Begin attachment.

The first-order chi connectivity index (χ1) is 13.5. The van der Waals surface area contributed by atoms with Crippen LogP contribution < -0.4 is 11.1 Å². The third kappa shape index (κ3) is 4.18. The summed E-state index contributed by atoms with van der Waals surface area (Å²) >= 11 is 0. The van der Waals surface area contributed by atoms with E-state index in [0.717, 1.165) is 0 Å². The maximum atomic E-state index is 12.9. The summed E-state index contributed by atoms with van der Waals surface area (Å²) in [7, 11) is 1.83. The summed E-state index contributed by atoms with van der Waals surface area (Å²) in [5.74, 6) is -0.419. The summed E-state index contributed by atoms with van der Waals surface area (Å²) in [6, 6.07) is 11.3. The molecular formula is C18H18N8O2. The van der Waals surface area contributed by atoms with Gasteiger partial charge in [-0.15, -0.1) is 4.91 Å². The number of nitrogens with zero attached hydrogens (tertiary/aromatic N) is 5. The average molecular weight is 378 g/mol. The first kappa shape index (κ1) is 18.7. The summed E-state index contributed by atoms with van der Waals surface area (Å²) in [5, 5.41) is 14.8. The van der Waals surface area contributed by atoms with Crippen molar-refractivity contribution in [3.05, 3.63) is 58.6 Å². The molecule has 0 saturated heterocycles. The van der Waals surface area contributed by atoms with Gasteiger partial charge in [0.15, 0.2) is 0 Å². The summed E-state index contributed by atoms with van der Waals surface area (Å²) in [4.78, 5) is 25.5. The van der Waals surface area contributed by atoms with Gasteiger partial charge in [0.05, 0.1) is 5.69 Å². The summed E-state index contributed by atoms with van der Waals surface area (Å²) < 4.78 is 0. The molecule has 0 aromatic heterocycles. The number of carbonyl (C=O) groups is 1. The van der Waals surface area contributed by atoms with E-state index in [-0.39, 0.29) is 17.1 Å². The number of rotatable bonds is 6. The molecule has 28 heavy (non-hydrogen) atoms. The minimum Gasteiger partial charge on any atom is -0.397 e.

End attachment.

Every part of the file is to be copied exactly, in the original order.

The first-order chi connectivity index (χ1) is 13.5. The van der Waals surface area contributed by atoms with Crippen LogP contribution < -0.4 is 11.1 Å². The third kappa shape index (κ3) is 4.18. The summed E-state index contributed by atoms with van der Waals surface area (Å²) >= 11 is 0. The van der Waals surface area contributed by atoms with E-state index in [0.717, 1.165) is 0 Å². The maximum atomic E-state index is 12.9. The summed E-state index contributed by atoms with van der Waals surface area (Å²) in [7, 11) is 1.83. The summed E-state index contributed by atoms with van der Waals surface area (Å²) in [5.74, 6) is -0.419. The summed E-state index contributed by atoms with van der Waals surface area (Å²) in [6, 6.07) is 11.3. The molecular formula is C18H18N8O2. The van der Waals surface area contributed by atoms with Gasteiger partial charge in [-0.15, -0.1) is 4.91 Å². The number of nitrogens with zero attached hydrogens (tertiary/aromatic N) is 5. The average molecular weight is 378 g/mol. The first kappa shape index (κ1) is 18.7. The summed E-state index contributed by atoms with van der Waals surface area (Å²) in [5, 5.41) is 14.8. The van der Waals surface area contributed by atoms with Crippen molar-refractivity contribution in [3.05, 3.63) is 58.6 Å². The molecule has 0 saturated heterocycles. The van der Waals surface area contributed by atoms with Gasteiger partial charge in [0.15, 0.2) is 0 Å². The summed E-state index contributed by atoms with van der Waals surface area (Å²) in [4.78, 5) is 25.5. The van der Waals surface area contributed by atoms with Gasteiger partial charge in [0.05, 0.1) is 5.69 Å². The summed E-state index contributed by atoms with van der Waals surface area (Å²) < 4.78 is 0. The molecule has 0 aromatic heterocycles. The number of carbonyl (C=O) groups is 1. The van der Waals surface area contributed by atoms with E-state index in [-0.39, 0.29) is 17.1 Å². The number of rotatable bonds is 6. The molecule has 28 heavy (non-hydrogen) atoms. The minimum Gasteiger partial charge on any atom is -0.397 e.